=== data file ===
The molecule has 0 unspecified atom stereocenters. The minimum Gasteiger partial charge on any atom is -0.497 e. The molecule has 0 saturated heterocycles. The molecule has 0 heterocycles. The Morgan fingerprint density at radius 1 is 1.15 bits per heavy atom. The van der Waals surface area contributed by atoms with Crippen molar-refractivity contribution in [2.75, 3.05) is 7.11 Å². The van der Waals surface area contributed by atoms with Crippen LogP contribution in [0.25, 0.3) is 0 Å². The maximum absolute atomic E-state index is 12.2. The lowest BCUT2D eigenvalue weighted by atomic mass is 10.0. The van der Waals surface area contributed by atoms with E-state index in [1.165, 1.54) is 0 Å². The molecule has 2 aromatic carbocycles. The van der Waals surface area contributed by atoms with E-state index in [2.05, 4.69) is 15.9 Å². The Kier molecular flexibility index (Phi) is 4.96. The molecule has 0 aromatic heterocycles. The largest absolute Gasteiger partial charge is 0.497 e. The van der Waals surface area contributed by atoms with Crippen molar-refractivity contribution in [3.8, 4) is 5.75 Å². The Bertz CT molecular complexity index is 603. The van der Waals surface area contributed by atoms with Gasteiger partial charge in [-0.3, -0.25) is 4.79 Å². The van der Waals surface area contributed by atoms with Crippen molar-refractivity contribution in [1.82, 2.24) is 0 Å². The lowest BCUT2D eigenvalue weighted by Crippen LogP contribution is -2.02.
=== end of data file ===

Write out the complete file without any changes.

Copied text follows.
The molecule has 0 unspecified atom stereocenters. The minimum Gasteiger partial charge on any atom is -0.497 e. The molecule has 0 saturated heterocycles. The molecule has 0 heterocycles. The Morgan fingerprint density at radius 1 is 1.15 bits per heavy atom. The van der Waals surface area contributed by atoms with Crippen molar-refractivity contribution in [2.75, 3.05) is 7.11 Å². The van der Waals surface area contributed by atoms with Crippen LogP contribution in [0.25, 0.3) is 0 Å². The maximum absolute atomic E-state index is 12.2. The lowest BCUT2D eigenvalue weighted by atomic mass is 10.0. The van der Waals surface area contributed by atoms with E-state index in [1.165, 1.54) is 0 Å². The molecule has 2 aromatic carbocycles. The van der Waals surface area contributed by atoms with E-state index in [2.05, 4.69) is 15.9 Å². The Kier molecular flexibility index (Phi) is 4.96. The molecule has 0 aromatic heterocycles. The largest absolute Gasteiger partial charge is 0.497 e. The van der Waals surface area contributed by atoms with Crippen molar-refractivity contribution in [3.8, 4) is 5.75 Å². The Bertz CT molecular complexity index is 603. The van der Waals surface area contributed by atoms with Gasteiger partial charge in [-0.3, -0.25) is 4.79 Å². The van der Waals surface area contributed by atoms with Crippen molar-refractivity contribution in [1.82, 2.24) is 0 Å². The lowest BCUT2D eigenvalue weighted by Crippen LogP contribution is -2.02.